aventurine glass and portrait scent bottle

A hexagonal bottle multi colored glass with gold aventurine glass with a cork stopper with 9 portrait canes of among which: Cavour, Victor Emanuel, Garibaldi, Francis Joseph I and two gondola’s, mid 19th century, by: Pietro Bigaglia of Giacomo Franchini.

weight: 48 grams
dimensions: 7.7 x 3.2 cm

During the 1st century BC-1st century AD in Ptolemaic Egypt there were created extraordinary canes of glass that contained within (running their length) highly detailed figurative imagery in the manner of the murrine (millifiore) canes made today. Among this type of figurative mosaic glass cane work were half-images, which, when two slices were removed from a single cane and laid side by side, formed the representation of what are thought to be grotesque masks used by the actors of ancient Greek and Roman theater. Contemporary with these intricate canes, there were also produced beads with applied face cane slices. More elementary in design and execution than the mask representations, these faces were equally rare and unique.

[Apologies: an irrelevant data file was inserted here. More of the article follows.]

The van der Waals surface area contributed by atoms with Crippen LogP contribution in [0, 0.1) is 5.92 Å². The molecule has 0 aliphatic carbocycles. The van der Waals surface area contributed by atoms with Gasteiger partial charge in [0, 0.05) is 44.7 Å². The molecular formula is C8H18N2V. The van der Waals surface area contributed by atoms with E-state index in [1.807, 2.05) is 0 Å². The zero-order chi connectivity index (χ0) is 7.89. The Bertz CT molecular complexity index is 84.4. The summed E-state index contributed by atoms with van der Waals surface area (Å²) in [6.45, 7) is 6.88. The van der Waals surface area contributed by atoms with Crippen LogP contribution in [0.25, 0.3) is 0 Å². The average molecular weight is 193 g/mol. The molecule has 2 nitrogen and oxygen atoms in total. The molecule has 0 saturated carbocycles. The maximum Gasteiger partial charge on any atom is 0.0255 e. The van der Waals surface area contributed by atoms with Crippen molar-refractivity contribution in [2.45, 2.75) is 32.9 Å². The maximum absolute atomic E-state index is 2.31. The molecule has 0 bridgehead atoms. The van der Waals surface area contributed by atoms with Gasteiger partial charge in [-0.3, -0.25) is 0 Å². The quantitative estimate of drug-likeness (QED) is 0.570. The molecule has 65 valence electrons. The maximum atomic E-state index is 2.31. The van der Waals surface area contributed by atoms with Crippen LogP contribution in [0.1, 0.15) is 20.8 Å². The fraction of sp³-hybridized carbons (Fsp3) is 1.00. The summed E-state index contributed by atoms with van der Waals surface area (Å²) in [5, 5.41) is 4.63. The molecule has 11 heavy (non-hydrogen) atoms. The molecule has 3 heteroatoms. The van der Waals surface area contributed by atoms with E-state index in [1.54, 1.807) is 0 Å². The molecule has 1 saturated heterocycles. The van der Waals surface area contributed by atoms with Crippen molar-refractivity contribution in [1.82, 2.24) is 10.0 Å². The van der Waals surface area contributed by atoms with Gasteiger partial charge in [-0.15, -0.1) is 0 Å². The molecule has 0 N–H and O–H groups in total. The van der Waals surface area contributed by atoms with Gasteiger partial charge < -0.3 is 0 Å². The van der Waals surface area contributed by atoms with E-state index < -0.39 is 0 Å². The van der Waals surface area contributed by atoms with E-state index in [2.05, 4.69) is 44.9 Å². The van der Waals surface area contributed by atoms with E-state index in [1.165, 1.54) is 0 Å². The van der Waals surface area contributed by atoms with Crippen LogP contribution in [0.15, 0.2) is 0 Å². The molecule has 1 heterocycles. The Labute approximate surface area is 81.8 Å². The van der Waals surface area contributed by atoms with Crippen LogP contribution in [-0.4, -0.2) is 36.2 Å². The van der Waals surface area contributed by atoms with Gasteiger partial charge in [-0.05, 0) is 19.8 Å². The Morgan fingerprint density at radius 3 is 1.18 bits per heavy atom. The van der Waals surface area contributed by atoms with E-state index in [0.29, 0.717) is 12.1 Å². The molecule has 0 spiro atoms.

In the middle of the 1800’s in Venice, Franchini, a beadmaker, began creating mosaic glass imagery in the manner of the Ancient Egyptians. It had taken circa 2000 years for this technique to be re-discovered. Franchini initially created a cane of a rosebud by starting with a simple design and adding additional details to it to build a more complex cane. He then went on to create a series of seven incredibly detailed miniature mosaic glass portrait canes of contemporary Italian political figures. His portrait of Count Cavour is about 1″ in diameter. After completing his last portrait, one of the Emperor Franz Joseph, Franchini was placed in an insane asylum, where he died, and the secrets of how he created his amazing portraits died with him.

Dinah Hulet – www.dinahhulet.com – is among a small group of contemporary glass artists who has revived this technique, please go to her site and behold her miraculous work.


Please find me a jewel like this